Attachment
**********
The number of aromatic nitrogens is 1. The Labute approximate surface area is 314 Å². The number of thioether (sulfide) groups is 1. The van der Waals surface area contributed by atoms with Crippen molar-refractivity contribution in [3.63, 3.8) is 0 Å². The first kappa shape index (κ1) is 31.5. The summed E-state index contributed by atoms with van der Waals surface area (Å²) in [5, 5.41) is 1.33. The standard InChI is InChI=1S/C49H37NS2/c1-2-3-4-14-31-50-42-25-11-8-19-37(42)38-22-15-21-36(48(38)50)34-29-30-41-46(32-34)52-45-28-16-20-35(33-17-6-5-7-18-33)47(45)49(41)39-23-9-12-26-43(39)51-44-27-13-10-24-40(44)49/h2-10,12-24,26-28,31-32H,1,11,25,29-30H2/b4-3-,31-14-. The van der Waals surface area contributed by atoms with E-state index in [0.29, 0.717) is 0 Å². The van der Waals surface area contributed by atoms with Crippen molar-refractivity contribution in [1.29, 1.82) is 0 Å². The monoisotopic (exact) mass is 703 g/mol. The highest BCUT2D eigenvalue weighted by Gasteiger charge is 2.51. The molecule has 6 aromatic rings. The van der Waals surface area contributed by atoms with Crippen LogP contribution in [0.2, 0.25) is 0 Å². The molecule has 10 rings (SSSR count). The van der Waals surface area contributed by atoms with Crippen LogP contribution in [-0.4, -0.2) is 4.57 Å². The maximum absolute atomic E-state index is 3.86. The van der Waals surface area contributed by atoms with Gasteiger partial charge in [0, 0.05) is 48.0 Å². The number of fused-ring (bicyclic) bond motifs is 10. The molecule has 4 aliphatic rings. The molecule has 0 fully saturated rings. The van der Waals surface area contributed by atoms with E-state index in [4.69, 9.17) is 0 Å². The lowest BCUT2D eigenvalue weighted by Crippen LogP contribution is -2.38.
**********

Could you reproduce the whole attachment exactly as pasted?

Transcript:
The number of aromatic nitrogens is 1. The Labute approximate surface area is 314 Å². The number of thioether (sulfide) groups is 1. The van der Waals surface area contributed by atoms with Crippen molar-refractivity contribution in [3.63, 3.8) is 0 Å². The first kappa shape index (κ1) is 31.5. The summed E-state index contributed by atoms with van der Waals surface area (Å²) in [5, 5.41) is 1.33. The standard InChI is InChI=1S/C49H37NS2/c1-2-3-4-14-31-50-42-25-11-8-19-37(42)38-22-15-21-36(48(38)50)34-29-30-41-46(32-34)52-45-28-16-20-35(33-17-6-5-7-18-33)47(45)49(41)39-23-9-12-26-43(39)51-44-27-13-10-24-40(44)49/h2-10,12-24,26-28,31-32H,1,11,25,29-30H2/b4-3-,31-14-. The van der Waals surface area contributed by atoms with E-state index in [0.29, 0.717) is 0 Å². The van der Waals surface area contributed by atoms with Crippen molar-refractivity contribution in [1.29, 1.82) is 0 Å². The monoisotopic (exact) mass is 703 g/mol. The highest BCUT2D eigenvalue weighted by Gasteiger charge is 2.51. The molecule has 6 aromatic rings. The van der Waals surface area contributed by atoms with Crippen LogP contribution in [0.2, 0.25) is 0 Å². The molecule has 10 rings (SSSR count). The van der Waals surface area contributed by atoms with Crippen LogP contribution in [-0.4, -0.2) is 4.57 Å². The maximum absolute atomic E-state index is 3.86. The van der Waals surface area contributed by atoms with Gasteiger partial charge in [0, 0.05) is 48.0 Å². The number of fused-ring (bicyclic) bond motifs is 10. The molecule has 4 aliphatic rings. The molecule has 0 fully saturated rings. The van der Waals surface area contributed by atoms with E-state index in [4.69, 9.17) is 0 Å². The lowest BCUT2D eigenvalue weighted by Crippen LogP contribution is -2.38.